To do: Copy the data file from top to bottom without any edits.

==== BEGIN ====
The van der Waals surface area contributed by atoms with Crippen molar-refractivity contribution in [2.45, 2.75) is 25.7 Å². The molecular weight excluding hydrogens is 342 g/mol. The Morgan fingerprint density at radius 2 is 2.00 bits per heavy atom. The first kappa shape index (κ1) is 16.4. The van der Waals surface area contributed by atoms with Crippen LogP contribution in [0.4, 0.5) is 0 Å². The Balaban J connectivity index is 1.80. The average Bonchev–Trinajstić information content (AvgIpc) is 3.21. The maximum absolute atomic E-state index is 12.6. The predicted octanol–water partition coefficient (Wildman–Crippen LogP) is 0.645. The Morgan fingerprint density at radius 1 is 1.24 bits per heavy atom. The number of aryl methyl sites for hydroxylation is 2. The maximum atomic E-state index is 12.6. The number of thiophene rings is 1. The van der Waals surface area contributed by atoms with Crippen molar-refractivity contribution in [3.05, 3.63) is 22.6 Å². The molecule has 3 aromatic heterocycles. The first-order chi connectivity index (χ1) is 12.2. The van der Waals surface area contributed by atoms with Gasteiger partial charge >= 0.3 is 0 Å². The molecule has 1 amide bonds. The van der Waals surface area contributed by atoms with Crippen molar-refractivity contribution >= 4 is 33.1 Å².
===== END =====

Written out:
The van der Waals surface area contributed by atoms with Crippen molar-refractivity contribution in [2.45, 2.75) is 25.7 Å². The molecular weight excluding hydrogens is 342 g/mol. The Morgan fingerprint density at radius 2 is 2.00 bits per heavy atom. The first kappa shape index (κ1) is 16.4. The van der Waals surface area contributed by atoms with Crippen LogP contribution in [0.4, 0.5) is 0 Å². The Balaban J connectivity index is 1.80. The average Bonchev–Trinajstić information content (AvgIpc) is 3.21. The maximum absolute atomic E-state index is 12.6. The predicted octanol–water partition coefficient (Wildman–Crippen LogP) is 0.645. The Morgan fingerprint density at radius 1 is 1.24 bits per heavy atom. The number of aryl methyl sites for hydroxylation is 2. The maximum atomic E-state index is 12.6. The number of thiophene rings is 1. The van der Waals surface area contributed by atoms with Crippen molar-refractivity contribution in [3.05, 3.63) is 22.6 Å². The molecule has 3 aromatic heterocycles. The first-order chi connectivity index (χ1) is 12.2. The van der Waals surface area contributed by atoms with Gasteiger partial charge >= 0.3 is 0 Å². The molecule has 1 amide bonds. The van der Waals surface area contributed by atoms with Crippen molar-refractivity contribution >= 4 is 33.1 Å².